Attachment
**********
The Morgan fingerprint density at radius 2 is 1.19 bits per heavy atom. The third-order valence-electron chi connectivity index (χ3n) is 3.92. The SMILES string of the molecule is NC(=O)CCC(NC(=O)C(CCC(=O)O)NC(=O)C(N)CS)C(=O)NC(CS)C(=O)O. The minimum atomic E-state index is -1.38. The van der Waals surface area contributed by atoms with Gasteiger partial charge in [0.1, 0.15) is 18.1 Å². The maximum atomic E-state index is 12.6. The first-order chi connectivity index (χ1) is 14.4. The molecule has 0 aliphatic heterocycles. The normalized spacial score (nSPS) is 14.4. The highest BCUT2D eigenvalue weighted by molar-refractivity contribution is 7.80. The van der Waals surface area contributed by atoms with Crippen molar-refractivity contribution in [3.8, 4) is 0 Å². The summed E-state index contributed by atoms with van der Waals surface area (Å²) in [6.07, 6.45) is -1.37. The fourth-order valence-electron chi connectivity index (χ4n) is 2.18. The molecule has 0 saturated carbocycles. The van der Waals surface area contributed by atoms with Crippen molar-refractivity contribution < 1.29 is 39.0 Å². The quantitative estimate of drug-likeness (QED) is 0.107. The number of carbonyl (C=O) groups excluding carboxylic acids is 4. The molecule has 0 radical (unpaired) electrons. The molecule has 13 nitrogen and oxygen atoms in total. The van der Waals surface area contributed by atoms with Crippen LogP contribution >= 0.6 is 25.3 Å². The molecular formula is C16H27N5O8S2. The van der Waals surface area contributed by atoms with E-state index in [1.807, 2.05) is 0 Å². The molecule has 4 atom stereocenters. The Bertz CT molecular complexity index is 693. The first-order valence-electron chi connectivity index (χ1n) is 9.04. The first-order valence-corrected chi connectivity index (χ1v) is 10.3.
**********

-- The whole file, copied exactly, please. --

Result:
The Morgan fingerprint density at radius 2 is 1.19 bits per heavy atom. The third-order valence-electron chi connectivity index (χ3n) is 3.92. The SMILES string of the molecule is NC(=O)CCC(NC(=O)C(CCC(=O)O)NC(=O)C(N)CS)C(=O)NC(CS)C(=O)O. The minimum atomic E-state index is -1.38. The van der Waals surface area contributed by atoms with Gasteiger partial charge in [0.1, 0.15) is 18.1 Å². The maximum atomic E-state index is 12.6. The first-order chi connectivity index (χ1) is 14.4. The molecule has 0 aliphatic heterocycles. The normalized spacial score (nSPS) is 14.4. The highest BCUT2D eigenvalue weighted by molar-refractivity contribution is 7.80. The van der Waals surface area contributed by atoms with Crippen molar-refractivity contribution in [3.8, 4) is 0 Å². The summed E-state index contributed by atoms with van der Waals surface area (Å²) in [6.07, 6.45) is -1.37. The fourth-order valence-electron chi connectivity index (χ4n) is 2.18. The molecule has 0 saturated carbocycles. The van der Waals surface area contributed by atoms with Crippen molar-refractivity contribution < 1.29 is 39.0 Å². The quantitative estimate of drug-likeness (QED) is 0.107. The number of carbonyl (C=O) groups excluding carboxylic acids is 4. The molecule has 0 radical (unpaired) electrons. The molecule has 13 nitrogen and oxygen atoms in total. The van der Waals surface area contributed by atoms with Crippen LogP contribution >= 0.6 is 25.3 Å². The molecular formula is C16H27N5O8S2. The van der Waals surface area contributed by atoms with E-state index in [1.807, 2.05) is 0 Å². The molecule has 4 atom stereocenters. The Bertz CT molecular complexity index is 693. The first-order valence-electron chi connectivity index (χ1n) is 9.04. The first-order valence-corrected chi connectivity index (χ1v) is 10.3.